Baby Snake Preserved in Amber from Myanmar

A team of international researchers including scientists from the University of Alberta, Midwestern University and the Chinese Academy of Sciences have published a paper describing the remarkable discovery of the preserved remains of a baby snake entombed in amber from Myanmar (Burma).  Amber deposits from northern Myanmar are providing scientists with some amazing insights into life in a forest some 100 million years or so ago.  Other amber nodules, known as burmite have revealed the preserved remains of baby birds, a dinosaur tail, frogs and an astonishing range of invertebrates and plant material.  The amber is proving to be a treasure trove for palaeontologists helping them to map the biota of a Cretaceous environment.

The Polished Amber Nodule Revealing the Fossilised Remains of a Baby Snake

The fossilised remains of a baby snake preserved in amber

The preserved remains of a baby snake preserved in amber from Myanmar.

Picture Credit: Ming Bai (Chinese Academy of Sciences)

Xiaophis myanmarensis – Dawn Snake of Myanmar

The baby snake measures around eight centimetres in length.  The fossil reveals that the vertebrae are not yet fully formed and this indicates that the snake was very young when it got trapped in the sticky tree resin.  The snake has been named  Xiaophis myanmarensis, which means “dawn snake of Myanmar”.

The international research team, led by Dr Lida Xing (China University of Geosciences, Beijing and the Chinese Academy of Sciences) and Professor Mike Caldwell (University of Alberta), have described this discovery as a remarkable fossil find.

A Life Restoration of Xiaophis myanmarensis

Dawn snake of Myanmar (Xiaophis myanmarensis)

An illustration of Xiaophis myanmarensis (dawn snake of Myanmar).

Picture Credit: Cheung Chung Tat

Not One Fossil Snake but Two

Although the baby snake is missing its skull, ninety-seven vertebrae have been preserved along with associated fossil ribs.  The tiny reptile’s bones were analysed using a synchrotron to bombard the specimen with X-rays and plot the result.  The back bone is remarkably similar to those found in neonatal snakes today.  This suggests that the vertebrae of snakes have remained largely unchanged for 100 million years.

A second amber fossil was discovered, which preserves a piece of the shed skin of another, much larger snake.  It is unclear whether these two fossils represent the juvenile and adult of the same species.

The Skeleton of the Baby Snake As Modelled from the Synchrotron Data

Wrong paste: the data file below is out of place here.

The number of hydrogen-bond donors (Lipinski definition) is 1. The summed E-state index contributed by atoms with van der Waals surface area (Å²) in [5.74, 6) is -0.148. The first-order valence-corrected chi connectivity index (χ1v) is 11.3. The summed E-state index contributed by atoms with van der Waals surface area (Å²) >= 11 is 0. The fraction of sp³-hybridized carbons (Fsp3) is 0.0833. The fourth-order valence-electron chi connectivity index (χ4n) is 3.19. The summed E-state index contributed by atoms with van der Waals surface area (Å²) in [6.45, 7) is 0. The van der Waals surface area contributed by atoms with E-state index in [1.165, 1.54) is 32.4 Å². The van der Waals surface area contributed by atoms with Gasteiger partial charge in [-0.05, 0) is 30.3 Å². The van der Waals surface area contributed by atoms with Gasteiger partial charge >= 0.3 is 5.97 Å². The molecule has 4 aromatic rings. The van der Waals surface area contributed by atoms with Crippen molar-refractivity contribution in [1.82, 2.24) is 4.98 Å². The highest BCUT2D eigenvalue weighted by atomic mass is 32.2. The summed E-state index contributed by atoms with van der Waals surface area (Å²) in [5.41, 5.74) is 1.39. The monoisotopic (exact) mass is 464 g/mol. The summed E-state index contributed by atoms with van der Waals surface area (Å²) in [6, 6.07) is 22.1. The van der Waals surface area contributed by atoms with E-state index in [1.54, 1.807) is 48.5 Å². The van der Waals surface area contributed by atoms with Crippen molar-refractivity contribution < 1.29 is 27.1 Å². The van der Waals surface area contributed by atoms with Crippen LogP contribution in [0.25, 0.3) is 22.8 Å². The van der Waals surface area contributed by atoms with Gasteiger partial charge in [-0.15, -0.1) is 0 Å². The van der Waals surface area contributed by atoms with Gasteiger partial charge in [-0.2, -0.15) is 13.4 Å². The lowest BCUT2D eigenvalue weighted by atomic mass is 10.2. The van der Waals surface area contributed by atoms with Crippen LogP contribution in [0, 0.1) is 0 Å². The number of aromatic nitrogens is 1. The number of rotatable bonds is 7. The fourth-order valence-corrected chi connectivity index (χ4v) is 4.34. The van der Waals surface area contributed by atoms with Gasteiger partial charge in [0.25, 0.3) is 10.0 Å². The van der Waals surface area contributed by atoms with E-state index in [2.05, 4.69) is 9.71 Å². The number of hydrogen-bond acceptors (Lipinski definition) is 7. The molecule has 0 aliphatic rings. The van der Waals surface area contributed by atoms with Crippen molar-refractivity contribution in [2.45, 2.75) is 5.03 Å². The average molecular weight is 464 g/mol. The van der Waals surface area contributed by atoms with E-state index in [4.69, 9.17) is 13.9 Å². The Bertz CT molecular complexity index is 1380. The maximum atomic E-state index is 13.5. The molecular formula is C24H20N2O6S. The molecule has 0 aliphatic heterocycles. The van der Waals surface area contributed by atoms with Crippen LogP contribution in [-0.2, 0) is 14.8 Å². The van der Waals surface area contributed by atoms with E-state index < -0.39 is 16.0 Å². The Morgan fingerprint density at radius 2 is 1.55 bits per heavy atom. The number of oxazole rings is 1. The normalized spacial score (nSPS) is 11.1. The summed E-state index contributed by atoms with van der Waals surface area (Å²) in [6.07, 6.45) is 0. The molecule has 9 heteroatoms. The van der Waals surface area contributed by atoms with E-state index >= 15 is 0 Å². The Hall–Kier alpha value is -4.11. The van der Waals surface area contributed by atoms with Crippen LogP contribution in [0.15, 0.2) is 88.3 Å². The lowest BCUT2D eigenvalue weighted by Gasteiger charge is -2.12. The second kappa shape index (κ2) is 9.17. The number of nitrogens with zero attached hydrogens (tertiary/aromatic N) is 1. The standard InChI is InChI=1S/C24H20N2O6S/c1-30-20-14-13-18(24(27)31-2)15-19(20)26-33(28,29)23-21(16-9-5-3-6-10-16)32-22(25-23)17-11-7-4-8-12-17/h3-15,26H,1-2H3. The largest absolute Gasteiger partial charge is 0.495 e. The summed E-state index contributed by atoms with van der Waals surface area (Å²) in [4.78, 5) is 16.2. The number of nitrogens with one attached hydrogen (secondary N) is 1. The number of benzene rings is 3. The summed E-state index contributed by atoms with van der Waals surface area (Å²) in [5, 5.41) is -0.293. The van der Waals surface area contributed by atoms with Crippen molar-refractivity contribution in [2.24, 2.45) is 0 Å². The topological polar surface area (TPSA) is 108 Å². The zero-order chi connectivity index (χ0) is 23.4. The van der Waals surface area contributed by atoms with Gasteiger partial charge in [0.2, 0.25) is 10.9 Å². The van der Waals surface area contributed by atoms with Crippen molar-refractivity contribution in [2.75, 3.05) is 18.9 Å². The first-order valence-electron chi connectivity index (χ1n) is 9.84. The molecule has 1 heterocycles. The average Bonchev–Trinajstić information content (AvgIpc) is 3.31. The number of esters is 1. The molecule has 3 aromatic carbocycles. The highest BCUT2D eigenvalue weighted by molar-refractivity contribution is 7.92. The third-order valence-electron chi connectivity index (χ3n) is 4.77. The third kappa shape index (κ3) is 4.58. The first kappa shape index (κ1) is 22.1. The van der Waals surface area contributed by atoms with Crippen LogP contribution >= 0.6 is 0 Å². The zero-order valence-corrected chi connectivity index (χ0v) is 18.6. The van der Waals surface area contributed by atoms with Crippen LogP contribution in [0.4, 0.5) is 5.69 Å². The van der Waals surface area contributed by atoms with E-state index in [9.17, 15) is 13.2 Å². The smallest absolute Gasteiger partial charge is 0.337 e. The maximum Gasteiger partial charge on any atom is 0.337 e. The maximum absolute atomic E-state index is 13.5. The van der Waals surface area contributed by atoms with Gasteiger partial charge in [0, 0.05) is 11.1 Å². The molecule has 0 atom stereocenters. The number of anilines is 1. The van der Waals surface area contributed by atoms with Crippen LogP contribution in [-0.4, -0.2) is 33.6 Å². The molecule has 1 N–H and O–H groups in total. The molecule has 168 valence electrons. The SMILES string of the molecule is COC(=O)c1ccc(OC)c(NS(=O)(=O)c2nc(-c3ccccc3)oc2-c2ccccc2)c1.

The preserved skeleton of the baby snake Xiaophis myanmarensis.

The skeleton of the baby snake Xiaophis myanmarensis.

Picture Credit: Ming Bai (Chinese Academy of Sciences)

The discovery of this remarkable fossil, along with the piece of shed snake skin helps palaeontologists to build a picture of the evolution of snakes and how they spread following the break-up of the super-continents during the latter stages of the Mesozoic.

Dr Palci (Flinders University) and a co-author of the scientific paper published in the journal “Science Advances” commented:

“At 100 million years old, it dates back to the age of the dinosaurs, well before snakes started to differentiate into modern groups.  This Asian fossil helps shed light on how primitive snakes dispersed from the southern to the northern continents.  Although found in the northern hemisphere, it strongly resembles South American snakes that lived at the time.”

An Illustration of the Second Snake Specimen (Life Reconstruction)

Shed snake skin found in burmite.

The preserved skin of a second prehistoric snake has been found in amber from Myanmar.

Picture Credit: Yi Liu

During the Jurassic, the region that we now know as Myanmar was joined to Antarctica, Australia, Africa and South America, forming the giant, southern super-continent of Gondwana.  As the Mesozoic progressed so this landmass began to split apart, Myanmar separated from Gondwana and drifted north, eventually colliding with Asia.

This is the first baby snake fossil from the Mesozoic ever found and it, along with other remarkable specimens preserved in amber from Myanmar (burmite), are providing scientists with a unique window into the Late Cretaceous world.

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